Strangers Tend to Tell Me Things: A Memoir of Love, Loss, and Coming Home – Amy Dickinson – I enjoyed Dickinson’s previous memoir (The Mighty Queens of Freeville), and this continues the story, exploring her romance with a local man in a tiny town in upstate New York. But this book took a turn to the dark, examining how one can and should grieve loved ones (in this case, Dickinson’s parents). Wrapping these grieving lessons in wry humor and humanity, this was heartfelt, nakedly honest, and wonderful.
Pattern Recognition – William Gibson – Funny how a book set in 2002 can feel so current and yet so dated. But the themes in “Pattern Recognition” – viral marketing, a shrinking world, international espionage – all resonate and hold up. And Cayce is a fascinating character with a lot of depth.
Paris Time Capsule – Ella Carey – The premise here is far-fetched (a New Yorker finds out she’s inherited a Paris apartment from a woman she’s never met), but losing a couple days to the story was enjoyable.
They Call Me Naughty Lola – David Rose – Fast and frothy, stuffed with British humo(u)r and cultural references from the late 90s and early 2000s. This collection of personal ads from the London Review of Books makes for a fun read, but it would be better to just pick it up and read a handful at a time than read straight through.
Still Life with Bread Crumbs – Anna Quindlen – I’d never read any Quindlen, but this was a nice, quick escape to the mountains where a New York-based photographer seeks to weather a big inflection point. The writing was lovely and engaging and inspired me to read another by Quindlen.
One True Thing – Anna Quindlen – Somehow I kept reading books about sick people and dying. But this one struck me. Ellen steps out of her own life for a while to take care of her ailing mother, and then is accused of a mercy killing – leaving her to examine how her mother really lived.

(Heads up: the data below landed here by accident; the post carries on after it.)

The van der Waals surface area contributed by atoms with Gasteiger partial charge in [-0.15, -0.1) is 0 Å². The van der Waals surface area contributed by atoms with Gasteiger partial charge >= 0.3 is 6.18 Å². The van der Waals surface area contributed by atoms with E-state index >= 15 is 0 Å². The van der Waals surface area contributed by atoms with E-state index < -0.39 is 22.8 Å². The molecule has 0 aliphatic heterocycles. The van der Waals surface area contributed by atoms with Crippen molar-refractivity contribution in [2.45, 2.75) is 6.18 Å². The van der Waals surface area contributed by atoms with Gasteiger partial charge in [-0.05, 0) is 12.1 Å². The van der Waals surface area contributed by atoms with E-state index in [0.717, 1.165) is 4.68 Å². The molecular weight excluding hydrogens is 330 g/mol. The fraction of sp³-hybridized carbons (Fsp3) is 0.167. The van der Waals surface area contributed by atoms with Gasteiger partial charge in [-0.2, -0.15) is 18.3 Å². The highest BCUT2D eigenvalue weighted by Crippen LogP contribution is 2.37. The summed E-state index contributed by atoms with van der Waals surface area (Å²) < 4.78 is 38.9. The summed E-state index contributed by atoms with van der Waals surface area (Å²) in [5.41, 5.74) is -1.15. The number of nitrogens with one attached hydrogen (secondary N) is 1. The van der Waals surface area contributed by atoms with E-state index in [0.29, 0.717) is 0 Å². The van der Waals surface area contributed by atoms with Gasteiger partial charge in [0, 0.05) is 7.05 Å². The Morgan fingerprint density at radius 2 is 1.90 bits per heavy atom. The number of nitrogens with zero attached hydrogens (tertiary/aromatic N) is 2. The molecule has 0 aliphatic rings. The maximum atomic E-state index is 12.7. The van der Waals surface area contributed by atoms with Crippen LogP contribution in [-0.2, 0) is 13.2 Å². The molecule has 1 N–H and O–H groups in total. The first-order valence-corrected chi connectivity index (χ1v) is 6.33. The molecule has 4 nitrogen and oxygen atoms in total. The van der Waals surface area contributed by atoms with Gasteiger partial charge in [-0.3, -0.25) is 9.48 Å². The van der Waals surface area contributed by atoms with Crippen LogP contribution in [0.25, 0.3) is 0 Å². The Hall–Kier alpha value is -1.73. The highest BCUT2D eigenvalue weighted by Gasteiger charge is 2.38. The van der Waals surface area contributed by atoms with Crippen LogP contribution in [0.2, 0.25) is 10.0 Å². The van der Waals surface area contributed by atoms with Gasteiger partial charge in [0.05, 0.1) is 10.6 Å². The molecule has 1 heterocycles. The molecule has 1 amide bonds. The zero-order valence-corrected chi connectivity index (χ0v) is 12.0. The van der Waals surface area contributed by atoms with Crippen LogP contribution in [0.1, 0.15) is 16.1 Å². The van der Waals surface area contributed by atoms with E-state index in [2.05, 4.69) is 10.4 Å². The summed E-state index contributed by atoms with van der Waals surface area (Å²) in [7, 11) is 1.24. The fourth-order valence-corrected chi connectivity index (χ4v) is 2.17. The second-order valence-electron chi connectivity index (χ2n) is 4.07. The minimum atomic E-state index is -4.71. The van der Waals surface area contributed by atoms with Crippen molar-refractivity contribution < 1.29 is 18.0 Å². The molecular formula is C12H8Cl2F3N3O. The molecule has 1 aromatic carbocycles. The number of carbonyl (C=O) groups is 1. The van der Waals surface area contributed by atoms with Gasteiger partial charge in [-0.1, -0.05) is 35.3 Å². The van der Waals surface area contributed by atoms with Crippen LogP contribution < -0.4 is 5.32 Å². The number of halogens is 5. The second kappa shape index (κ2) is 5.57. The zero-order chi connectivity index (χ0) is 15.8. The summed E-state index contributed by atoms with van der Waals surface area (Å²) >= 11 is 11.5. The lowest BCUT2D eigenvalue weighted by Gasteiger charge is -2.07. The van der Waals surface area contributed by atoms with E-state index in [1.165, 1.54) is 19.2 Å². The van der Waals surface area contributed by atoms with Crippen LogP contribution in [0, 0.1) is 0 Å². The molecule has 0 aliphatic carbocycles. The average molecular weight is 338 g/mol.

Time is a River – Mary Alice Monroe – This was fluffy and predictable, but a nice read about finding oneself after a divorce. This was a more Southern Still Life with Bread Crumbs.
Assassination Vacation – Sarah Vowell – I finally read a book for my book club! Vowell is a master of quirky history, relating the little-known stories of the assassinations of James Garfield and William McKinley. (She also covered Abraham Lincoln, whoever he was.) While I really enjoyed all the interesting tidbits and factoids (I’m assuming they’re fact-based, despite no cited sources), I wish there was a bit more structure or tying back to a broader theme beyond, “places where morbid things happened,” as much as I enjoyed it.
I’ve also devoted significant time to David Foster Wallace’s Infinite Jest, and I’m about halfway through. But it’s too large to carry on the train (and I’ve learned Kindle can’t handle Wallace’s footnotes-within-footnotes), so that will take a while longer. I’ll also dig into next month’s book club book, The House on Mango Street by Sandra Cisneros.
What have you read lately that you recommend?